organizations, have created a "creative partnership" in which they
split the cost of production and the proceeds from ticket sales.
Typically, tickets cost $5 for seniors and children, and $8 for
adults. This way they can keep the costs low and provide the best
show for the community.
When working with the young actors and actresses, Groom instills a
consistent message: "I always tell the kids, 'It's great that
you're on stage, but this isn't about you…This is for the community
out there. You're on stage to tell a story. You're the
Groom has decided to produce Miracle on 34th Street for this year's
holiday show the week before Christmas, "it's a lively, fun and
spirited performance," she said.
Auditions for Miracle on 34th Street are scheduled for Oct. 23-24
and are open to youth and adults. "We will kick off the 10th season
of Rutland Youth Theater with this special musical that the whole
family could be in," Groom said. The production will also be the
tenth full performance Groom has directed in her two years with
When choosing which play or musical to produce, Groom tries to pick
"shows that are fun or something with a great message… Willy Wonka
was goofy; Peter Pan was magical… I also like to pick one that can
have a large cast to give lots of people the opportunity to
perform," she said.
The first musical production Groom produced was Willy Wonka. Up to
that point musicals had always used the junior version performance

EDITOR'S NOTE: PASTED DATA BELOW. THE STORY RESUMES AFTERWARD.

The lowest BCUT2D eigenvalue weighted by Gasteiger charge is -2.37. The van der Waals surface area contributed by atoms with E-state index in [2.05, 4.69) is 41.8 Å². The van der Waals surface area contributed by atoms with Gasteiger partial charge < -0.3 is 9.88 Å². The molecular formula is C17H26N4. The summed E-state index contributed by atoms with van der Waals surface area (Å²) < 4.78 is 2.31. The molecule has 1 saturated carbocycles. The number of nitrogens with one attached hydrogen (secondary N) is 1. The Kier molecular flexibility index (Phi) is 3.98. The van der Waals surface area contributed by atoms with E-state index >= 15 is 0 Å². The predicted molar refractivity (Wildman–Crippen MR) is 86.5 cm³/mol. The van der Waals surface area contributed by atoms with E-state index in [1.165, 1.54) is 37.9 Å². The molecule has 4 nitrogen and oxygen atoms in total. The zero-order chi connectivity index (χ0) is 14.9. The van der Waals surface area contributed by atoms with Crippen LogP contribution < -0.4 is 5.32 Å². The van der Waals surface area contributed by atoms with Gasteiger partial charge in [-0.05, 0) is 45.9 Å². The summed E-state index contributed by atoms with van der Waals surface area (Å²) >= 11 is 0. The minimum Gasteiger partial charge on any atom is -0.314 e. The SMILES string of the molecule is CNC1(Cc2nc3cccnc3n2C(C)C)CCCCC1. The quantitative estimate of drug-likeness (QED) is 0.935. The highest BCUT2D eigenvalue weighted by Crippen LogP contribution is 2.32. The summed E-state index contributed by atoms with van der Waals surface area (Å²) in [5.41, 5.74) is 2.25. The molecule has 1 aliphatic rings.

with CDs to sing along with instead of an orchestra. Groom asked a
RYT alumnus if they should try an orchestra instead and he said
"yes" and agreed to manage it.
"I have a pretty good ear, but I cannot teach singing or conduct an
orchestra," she said, "but he was willing to, so we had a full
blown Broadway production in May 2010."
Big ideas can have big price tags, but Groom always says, "Why not
start big? If you shut me down once in a while, that's a good
It's worth dreaming, she continued, adding that sometime good ideas
can be produced creatively for a lower cost. She admits, however,
that she is "so techno-challenged… I'm always asking is this
possible? And sometimes they look at me like 'you've got to be
Groom couldn't pull off a show without lots of help and she seems
to have it.
Mikki Lane has been the stage manager for nearly all of Groom's
musicals. The stage manager runs all the cues during the show,
controls the lights, the green room (which lets kids know when
they're up) and coordinates with the tech crew and orchestra, she
"The stage manager is my right and my left hand," she said. "Mikki